Among arborists, tree removal using sectioning is regarded as a specialty requiring a great deal of experience, intimate knowledge of tree behaviour and use of the right gear by a multi-person team.
As with any potentially dangerous operation, a risk assessment and prevention plan has to be drawn up beforehand. This involves assessing the health of the tree, understanding the limitations of the environment around it, deciding how to handle the waste resulting from the dismantling, making a list of gear to be used, deciding on the number of arborists needed and preparing signage for the safety perimeter.
Next, a check on the weather to find when the next suitable window will be. Tree work requires ideal weather conditions, because the tree will move as the arborist climbs through the canopy. Strong winds or rain can make their work more difficult and dangerous.
The mains steps in a tree sectioning operation are:
- Accessing the top of the tree: this involves tossing up the throw line, placing the ascent rope and then climbing up the tree to the top.
- Installing the false crotch at the top of the tree: The climber-arborist now sets up the block rigging system (pulleys and ropes) to guide and control the speed of the tree sections cut off all the way to the ground. While this is going on, the team member at the base of the tree will prepare the necessary equipment on the ground: the rigging bollard, installing the pull and guide ropes and preparing the chainsaw.
- All of the branches are cut from the base towards the top: Once the timber-handling systems are installed in the tree and on the ground, the work on dismantling the tree can begin. The lower branches are always cut first. Then the arborist moves on to cutting and climbing towards the top of the tree. This technique allows each cut branch to drop directly to the ground without any other branches in the way.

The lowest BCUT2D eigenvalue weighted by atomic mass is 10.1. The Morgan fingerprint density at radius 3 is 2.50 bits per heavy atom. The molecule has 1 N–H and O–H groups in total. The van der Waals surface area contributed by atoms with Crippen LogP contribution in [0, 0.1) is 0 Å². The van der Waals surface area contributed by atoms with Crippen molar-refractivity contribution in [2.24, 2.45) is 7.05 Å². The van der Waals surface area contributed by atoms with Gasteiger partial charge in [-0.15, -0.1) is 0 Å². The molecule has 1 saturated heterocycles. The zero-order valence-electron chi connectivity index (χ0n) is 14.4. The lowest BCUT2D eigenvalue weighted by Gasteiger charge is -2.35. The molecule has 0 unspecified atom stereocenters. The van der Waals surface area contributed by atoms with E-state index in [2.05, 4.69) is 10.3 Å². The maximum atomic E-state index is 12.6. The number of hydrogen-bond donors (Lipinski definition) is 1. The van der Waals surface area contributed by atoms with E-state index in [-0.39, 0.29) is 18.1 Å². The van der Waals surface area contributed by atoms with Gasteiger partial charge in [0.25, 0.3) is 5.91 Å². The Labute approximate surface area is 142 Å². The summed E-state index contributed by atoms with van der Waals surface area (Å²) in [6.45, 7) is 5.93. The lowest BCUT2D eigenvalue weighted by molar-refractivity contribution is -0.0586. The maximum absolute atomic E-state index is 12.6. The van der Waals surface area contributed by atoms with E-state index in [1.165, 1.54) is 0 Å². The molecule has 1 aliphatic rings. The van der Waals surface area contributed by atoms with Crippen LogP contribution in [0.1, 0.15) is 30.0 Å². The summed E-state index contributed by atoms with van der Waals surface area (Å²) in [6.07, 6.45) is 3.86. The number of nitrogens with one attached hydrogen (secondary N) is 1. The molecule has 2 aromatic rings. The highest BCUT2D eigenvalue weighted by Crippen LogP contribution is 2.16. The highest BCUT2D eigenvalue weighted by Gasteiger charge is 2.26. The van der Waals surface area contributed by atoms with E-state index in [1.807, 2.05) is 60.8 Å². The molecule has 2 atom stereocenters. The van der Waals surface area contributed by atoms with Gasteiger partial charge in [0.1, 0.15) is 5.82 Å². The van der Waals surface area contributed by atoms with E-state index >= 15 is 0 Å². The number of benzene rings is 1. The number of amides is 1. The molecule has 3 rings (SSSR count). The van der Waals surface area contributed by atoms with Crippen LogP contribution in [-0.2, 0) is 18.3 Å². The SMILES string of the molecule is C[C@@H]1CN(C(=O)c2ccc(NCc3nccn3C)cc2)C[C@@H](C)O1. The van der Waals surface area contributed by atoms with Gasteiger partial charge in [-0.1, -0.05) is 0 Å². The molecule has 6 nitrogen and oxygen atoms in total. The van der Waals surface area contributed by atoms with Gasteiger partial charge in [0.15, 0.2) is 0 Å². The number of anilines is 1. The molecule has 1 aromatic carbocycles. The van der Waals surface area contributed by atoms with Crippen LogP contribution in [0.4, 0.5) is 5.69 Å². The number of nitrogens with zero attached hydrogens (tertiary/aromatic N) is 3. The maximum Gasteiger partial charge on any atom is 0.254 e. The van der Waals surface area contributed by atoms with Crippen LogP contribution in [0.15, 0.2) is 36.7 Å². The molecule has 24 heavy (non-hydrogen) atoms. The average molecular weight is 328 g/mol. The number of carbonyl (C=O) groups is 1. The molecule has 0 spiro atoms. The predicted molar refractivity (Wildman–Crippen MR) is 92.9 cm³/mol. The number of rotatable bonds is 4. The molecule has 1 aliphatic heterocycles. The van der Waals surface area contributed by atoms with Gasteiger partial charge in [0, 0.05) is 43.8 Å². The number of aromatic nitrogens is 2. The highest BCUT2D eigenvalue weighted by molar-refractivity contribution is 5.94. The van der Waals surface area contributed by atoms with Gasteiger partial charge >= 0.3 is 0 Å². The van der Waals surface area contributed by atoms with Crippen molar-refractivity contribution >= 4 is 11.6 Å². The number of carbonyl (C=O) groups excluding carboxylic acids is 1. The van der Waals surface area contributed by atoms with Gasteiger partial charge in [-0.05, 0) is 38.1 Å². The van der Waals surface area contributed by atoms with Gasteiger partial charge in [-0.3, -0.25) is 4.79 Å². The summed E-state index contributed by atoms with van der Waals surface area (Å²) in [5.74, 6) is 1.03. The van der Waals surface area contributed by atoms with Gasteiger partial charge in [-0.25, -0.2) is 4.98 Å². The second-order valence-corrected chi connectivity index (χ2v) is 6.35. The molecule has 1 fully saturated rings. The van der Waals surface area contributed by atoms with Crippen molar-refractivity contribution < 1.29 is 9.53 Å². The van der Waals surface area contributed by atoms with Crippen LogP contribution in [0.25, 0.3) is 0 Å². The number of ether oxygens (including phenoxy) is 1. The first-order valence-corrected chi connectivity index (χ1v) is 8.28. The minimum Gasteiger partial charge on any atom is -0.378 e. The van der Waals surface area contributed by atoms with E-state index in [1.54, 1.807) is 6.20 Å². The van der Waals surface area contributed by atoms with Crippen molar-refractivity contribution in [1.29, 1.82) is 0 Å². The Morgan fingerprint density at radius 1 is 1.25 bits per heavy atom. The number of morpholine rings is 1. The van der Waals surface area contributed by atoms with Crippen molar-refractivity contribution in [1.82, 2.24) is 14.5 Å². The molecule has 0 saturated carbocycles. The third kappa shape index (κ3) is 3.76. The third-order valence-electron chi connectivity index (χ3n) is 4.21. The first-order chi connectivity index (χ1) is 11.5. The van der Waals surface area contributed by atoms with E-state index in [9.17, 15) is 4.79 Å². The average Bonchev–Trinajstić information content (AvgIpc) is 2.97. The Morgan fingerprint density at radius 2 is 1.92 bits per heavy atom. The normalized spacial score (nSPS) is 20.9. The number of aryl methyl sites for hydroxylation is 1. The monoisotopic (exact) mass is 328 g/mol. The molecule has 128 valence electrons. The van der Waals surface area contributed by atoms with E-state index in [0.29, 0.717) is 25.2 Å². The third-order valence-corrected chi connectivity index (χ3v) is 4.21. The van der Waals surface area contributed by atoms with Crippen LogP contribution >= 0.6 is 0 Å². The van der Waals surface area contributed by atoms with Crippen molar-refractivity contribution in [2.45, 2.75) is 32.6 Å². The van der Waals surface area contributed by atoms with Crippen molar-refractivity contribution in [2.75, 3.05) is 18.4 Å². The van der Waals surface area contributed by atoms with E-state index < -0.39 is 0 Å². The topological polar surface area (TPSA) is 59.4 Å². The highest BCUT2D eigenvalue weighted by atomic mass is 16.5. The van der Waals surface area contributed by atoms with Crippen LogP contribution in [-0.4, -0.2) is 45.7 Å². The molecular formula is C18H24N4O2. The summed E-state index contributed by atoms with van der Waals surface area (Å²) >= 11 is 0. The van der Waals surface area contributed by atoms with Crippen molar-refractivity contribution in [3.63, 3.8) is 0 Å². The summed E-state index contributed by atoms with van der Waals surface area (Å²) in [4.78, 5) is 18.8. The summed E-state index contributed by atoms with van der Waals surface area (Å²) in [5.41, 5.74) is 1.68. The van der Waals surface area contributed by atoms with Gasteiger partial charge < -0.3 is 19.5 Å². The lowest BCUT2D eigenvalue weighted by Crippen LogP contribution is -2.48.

- The trunk is sawn into pieces: Once the top of the tree and the branches are removed, the trunk is cut up into pieces. The length of each piece is calculated based on diameter and weight.
After that, timber can either be removed and disposed of or, if you have a biomass boiler, it a crane-fed Pezzolato chipper can be used to convert it into high-quality G30 or G50-grade wood chip to burn.
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LJX is one of Scotland’s leading independent owner-managed providers of experienced arboricultural services to domestic and commercial clients across Glasgow and Edinburgh. For more information get in touch today on 01505 873 347.